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Companies in Russia may avoid liability in domestic bribery cases if they assist in identifying the offence (e.g. by disclosing information), assist in investigation of the bribe, or if the bribe has been extorted, according to a new law which goes into force on August 14, 2018 (the “Law”).1

The Law also allows courts to freeze the property of suspect companies during bribery investigations.

The Law supplements Article 19.28 of the Russian Code of Administrative Offences, which prohibits bribery by companies and which has been broadly applied to prosecute companies for the mere promise of a bribe by any person on behalf or in the interests of the company. Offenders are subject to severe fines of up to 3, 30 or 100 times the amount of the bribe.

Courts may now freeze the property of companies under investigation for bribery up to the maximum amount of any potential fine. They will also be entitled to freeze the bank accounts of a suspect company if they believe it does not have enough property to pay the potential fine. The courts may consider the prosecutor’s request to freeze property or bank accounts without notifying the suspect (who will be subsequently sent a copy of the court order). The accounts will then remain frozen until the company is found not guilty, or until it pays the fine.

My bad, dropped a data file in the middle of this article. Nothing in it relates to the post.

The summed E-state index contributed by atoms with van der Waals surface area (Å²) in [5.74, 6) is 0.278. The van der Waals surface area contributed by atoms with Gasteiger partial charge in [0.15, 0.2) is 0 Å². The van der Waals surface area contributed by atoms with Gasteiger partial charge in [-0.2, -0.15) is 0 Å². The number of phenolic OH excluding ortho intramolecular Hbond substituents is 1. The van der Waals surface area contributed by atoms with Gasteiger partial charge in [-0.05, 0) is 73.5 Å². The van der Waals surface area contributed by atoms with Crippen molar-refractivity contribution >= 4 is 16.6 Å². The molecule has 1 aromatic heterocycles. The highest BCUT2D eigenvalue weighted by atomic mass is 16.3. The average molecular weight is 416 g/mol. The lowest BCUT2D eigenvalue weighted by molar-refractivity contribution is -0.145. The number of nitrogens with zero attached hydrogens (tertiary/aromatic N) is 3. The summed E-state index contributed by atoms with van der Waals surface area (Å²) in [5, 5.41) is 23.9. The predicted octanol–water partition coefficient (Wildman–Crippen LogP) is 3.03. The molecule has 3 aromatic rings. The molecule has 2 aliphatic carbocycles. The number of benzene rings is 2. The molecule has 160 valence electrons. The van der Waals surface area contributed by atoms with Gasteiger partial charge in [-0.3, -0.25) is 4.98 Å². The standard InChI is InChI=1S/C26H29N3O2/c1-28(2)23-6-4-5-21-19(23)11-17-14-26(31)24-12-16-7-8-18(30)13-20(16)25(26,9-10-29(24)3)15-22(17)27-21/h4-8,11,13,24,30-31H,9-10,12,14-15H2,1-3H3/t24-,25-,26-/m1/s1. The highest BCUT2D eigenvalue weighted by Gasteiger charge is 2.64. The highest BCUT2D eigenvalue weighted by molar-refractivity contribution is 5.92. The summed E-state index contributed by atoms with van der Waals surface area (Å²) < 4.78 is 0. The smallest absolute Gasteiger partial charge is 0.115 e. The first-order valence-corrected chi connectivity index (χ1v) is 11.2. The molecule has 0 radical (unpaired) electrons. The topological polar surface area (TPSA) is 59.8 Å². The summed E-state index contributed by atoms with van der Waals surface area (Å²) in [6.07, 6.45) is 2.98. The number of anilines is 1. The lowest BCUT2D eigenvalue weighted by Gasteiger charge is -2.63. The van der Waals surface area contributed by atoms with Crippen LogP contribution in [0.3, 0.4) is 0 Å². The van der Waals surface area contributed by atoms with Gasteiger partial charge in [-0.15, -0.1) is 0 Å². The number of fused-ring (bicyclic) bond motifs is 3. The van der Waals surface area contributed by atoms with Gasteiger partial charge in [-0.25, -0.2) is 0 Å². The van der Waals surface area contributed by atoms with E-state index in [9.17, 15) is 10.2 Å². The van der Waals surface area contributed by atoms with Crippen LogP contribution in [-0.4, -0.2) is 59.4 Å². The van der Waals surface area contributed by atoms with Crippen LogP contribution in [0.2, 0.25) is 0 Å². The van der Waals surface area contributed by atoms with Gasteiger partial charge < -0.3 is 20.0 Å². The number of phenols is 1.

It remains to be seen how effective the new leniency grounds will be in facilitating the discovery of, and reducing the amount of, corruption in the conduct of business in Russia. The introduction of freezing orders, however, only reinforces the importance of having a robust anti-bribery program, well documented and effectively enforced.


  1. see Federal Law No. 298 dated 3 August 2018 “On Amending the Russian Code of Administrative Offences”

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